Motion for Permission to Withdraw Appearance Law & Legal Definition


Motion for permission to withdraw appearance is a motion that is filed by an attorney to withdraw himself or herself from appearing for the party before court.

Example of a state statute on the subject

In Connecticut in petitions arising from criminal matters, extradition proceedings or delinquency matters, if the petitioner has requested counsel, the judicial authority can appoint a counsel if it finds that the petitioner is eligible for public defender services. (Conn. Practice Book § 23-26). A counsel so appointed if after conscientious investigation and examination of the case, concludes that the case is wholly frivolous, counsel shall so advise the judicial authority by filing a motion for leave to withdraw from the case. (Conn. Practice Book § 23-41)If the judicial authority finds that the case is wholly without merit, it shall allow counsel to withdraw and shall consider whether the petition shall be dismissed or allowed to proceed, with the petitioner pro se. However if the judicial authority concludes that the petition is not wholly without merit, it shall not allow counsel to withdraw and may direct counsel to proceed.( Conn. Practice Book § 23-42).

In addition an attorney may file motions to withdraw appearance in Civil and family cases as well as criminal and juvenile matters.[ Conn. Practice Book § 3-10]

Relevant portion of the law as it appears in the Statute:

Conn. Practice Book § 23-26--Appointment of Counsel

In petitions arising from criminal matters, extradition proceedings or delinquency matters, if the petitioner has requested counsel, the judicial authority shall refer the matter to the public defender for an investigation of indigence. If, after such investigation, the judicial authority determines that the petitioner is eligible for public defender services, the judicial authority shall appoint counsel in accordance with the provisions of General Statutes § 51-296.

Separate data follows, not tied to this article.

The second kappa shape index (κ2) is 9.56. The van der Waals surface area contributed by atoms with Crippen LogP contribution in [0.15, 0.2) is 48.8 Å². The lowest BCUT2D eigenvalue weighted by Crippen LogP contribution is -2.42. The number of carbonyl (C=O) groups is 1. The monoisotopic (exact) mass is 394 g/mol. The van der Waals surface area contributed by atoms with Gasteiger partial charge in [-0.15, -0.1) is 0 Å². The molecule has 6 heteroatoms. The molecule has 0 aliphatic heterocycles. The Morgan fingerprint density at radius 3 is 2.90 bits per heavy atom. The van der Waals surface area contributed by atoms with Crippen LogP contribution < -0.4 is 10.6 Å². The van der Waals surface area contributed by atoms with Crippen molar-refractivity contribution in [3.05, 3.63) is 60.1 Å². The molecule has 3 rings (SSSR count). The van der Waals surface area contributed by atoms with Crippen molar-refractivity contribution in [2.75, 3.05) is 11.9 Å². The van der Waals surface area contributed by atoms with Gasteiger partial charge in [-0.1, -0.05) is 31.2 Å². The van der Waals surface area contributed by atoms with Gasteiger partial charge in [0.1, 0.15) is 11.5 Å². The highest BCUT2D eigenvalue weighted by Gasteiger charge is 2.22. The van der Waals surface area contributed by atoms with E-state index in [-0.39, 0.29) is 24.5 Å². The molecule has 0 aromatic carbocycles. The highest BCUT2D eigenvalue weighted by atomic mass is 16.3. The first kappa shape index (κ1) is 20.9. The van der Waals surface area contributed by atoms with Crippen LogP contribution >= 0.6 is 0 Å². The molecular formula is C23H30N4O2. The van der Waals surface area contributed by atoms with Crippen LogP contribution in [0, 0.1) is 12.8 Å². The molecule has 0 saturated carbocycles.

Conn. Practice Book § 23-41. --Motion for Leave to Withdraw Appearance of Appointed Counsel

(a) When counsel has been appointed pursuant to Section 23-26, and counsel, after conscientious investigation and examination of the case, concludes that the case is wholly frivolous, counsel shall so advise the judicial authority by filing a motion for leave to withdraw from the case.

(b) Any motion for leave to withdraw shall be filed under seal and provided to the petitioner. Counsel shall serve opposing counsel with notice that a motion for leave to withdraw has been filed, but shall not serve opposing counsel with a copy of the motion or any memorandum of law. The petitioner shall have thirty days from the date the motion is filed to respond in writing.

(c) The judicial authority may order counsel for the petitioner to file a memorandum outlining:

(1) the claims raised by the petitioner or any other potential claims apparent in the case;

(2) the efforts undertaken to investigate the factual basis and legal merit of the claim;